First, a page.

These days, Phillips's resolute focus on such underbelly characters is earning him newfound popularity among a fresh crowd. Two of his most recent discs, The Past Didn't Go Anywhere and Fellow Workers, are seemingly unlikely collaborations with Ani DiFranco, who discovered Phillips through the pair's mutual agent. Released on her Righteous Babe Records label, The Past (released in 1996) was a collection of Phillips monologues set to DiFranco's music. On 1999's Fellow Workers, DiFranco and her band backed Phillips on a live recording in New Orleans's famed Kingsway studio. Both recordings have put Phillips's time-tested, union-friendly music in the ears of a much younger working class, which is now seeking out his older acoustic work. ("I would trust her with anything I do," he says of his younger collaborator. "She has the most powerful intellect that I've ever encountered.") A number of Phillips's recordings from the '60s and '70s are being re-issued on CD; his syndicated radio program, "Loafer's Glory: Hobo Jungle of the Mind," is now appearing on a handful of public radio stations around the U.S., including Boulder's KGNU FM, which airs it on Saturdays at noon. He was also recently awarded a Lifetime Achievement Award by the Folk Alliance.

Among his new pierced and tattooed audience, Phillips is enjoying a reputation as a revered protest singer, but it's a classification he's quick to refute: "Oh, no. I'm not a protest singer," he notes. "I'm much more insidious than that. I'm a folk singer and storyteller. I want to get together in a room full of people, get them comfortable with each other and laughing together. I want to sing about cowboys, kids, mining, railroads and tramping freight trains. And then, amongst all of that, I'm going to weave a thread of our 'red' music," he schemes. "I'll never say, 'Here's what I believe and here's what's wrong.' That's a lethal thing to do, [but] it's also abusive to an audience."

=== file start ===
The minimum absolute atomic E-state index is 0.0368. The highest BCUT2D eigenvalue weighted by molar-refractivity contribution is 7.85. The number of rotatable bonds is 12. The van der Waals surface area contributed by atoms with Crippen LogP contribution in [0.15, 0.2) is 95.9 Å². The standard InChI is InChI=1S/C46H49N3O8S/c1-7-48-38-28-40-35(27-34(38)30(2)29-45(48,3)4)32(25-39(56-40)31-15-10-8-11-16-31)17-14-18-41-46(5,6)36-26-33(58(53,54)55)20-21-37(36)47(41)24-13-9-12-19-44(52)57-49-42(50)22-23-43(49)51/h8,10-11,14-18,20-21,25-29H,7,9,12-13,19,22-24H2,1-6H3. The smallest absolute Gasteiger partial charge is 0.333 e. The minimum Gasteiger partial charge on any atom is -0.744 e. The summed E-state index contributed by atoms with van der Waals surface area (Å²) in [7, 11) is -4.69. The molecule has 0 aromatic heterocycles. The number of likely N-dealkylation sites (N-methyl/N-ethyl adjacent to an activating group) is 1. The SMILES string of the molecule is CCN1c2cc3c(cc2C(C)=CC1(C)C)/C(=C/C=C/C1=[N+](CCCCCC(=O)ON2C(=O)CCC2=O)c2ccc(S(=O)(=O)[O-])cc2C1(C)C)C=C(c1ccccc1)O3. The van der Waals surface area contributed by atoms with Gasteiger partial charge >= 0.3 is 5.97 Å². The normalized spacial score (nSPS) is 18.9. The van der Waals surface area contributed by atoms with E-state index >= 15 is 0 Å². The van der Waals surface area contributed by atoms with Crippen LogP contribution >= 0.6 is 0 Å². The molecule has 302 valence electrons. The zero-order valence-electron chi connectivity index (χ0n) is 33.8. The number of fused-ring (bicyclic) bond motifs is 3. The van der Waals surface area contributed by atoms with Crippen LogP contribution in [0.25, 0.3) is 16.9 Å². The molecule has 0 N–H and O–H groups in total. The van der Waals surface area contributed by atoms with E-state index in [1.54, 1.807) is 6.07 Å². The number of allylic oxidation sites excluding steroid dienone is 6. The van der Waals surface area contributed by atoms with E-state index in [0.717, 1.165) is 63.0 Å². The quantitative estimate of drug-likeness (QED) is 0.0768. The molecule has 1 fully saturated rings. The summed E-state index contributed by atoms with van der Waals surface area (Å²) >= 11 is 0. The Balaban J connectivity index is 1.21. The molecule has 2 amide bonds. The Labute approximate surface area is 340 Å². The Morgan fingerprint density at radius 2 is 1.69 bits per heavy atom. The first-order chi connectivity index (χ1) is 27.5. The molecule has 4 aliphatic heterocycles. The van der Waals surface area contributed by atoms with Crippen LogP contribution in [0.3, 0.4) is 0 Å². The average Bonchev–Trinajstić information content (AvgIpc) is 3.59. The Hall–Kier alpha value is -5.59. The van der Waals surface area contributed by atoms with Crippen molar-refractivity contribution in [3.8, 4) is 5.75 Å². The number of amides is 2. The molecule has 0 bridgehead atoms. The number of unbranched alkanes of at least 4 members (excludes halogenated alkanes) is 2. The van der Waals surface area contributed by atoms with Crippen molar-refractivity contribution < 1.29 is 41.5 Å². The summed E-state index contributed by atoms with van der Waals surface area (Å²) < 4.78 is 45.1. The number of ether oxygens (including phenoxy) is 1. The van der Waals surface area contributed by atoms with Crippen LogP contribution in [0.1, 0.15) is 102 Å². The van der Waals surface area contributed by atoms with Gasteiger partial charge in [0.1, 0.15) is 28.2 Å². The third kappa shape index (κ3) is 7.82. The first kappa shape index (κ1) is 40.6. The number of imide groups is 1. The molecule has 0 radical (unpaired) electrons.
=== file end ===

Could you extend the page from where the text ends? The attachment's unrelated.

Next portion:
With his soft-sell approach, Phillips shows Americans a glimpse of something that looks oddly familiar to them. "Our labor music," he says, "is folk music that we've been denied in school and in mass media. All I'm doing is giving people back the music that they already own. They just don't know it."

According to Phillips, the newfound popularity of his labor themes is proof that the struggle of the worker is a timeless topic -- one that resonates in both boom and bust times. "I've crawled across the belly of this country enough, at fairly low levels, to know that there is an enormous working class," he says. "Most of the decisions that we make in our lives are governed by non-elected people representing non-democratic, capitalistic organizations. Our only defense against that is a militant, well-organized working class standing in solidarity."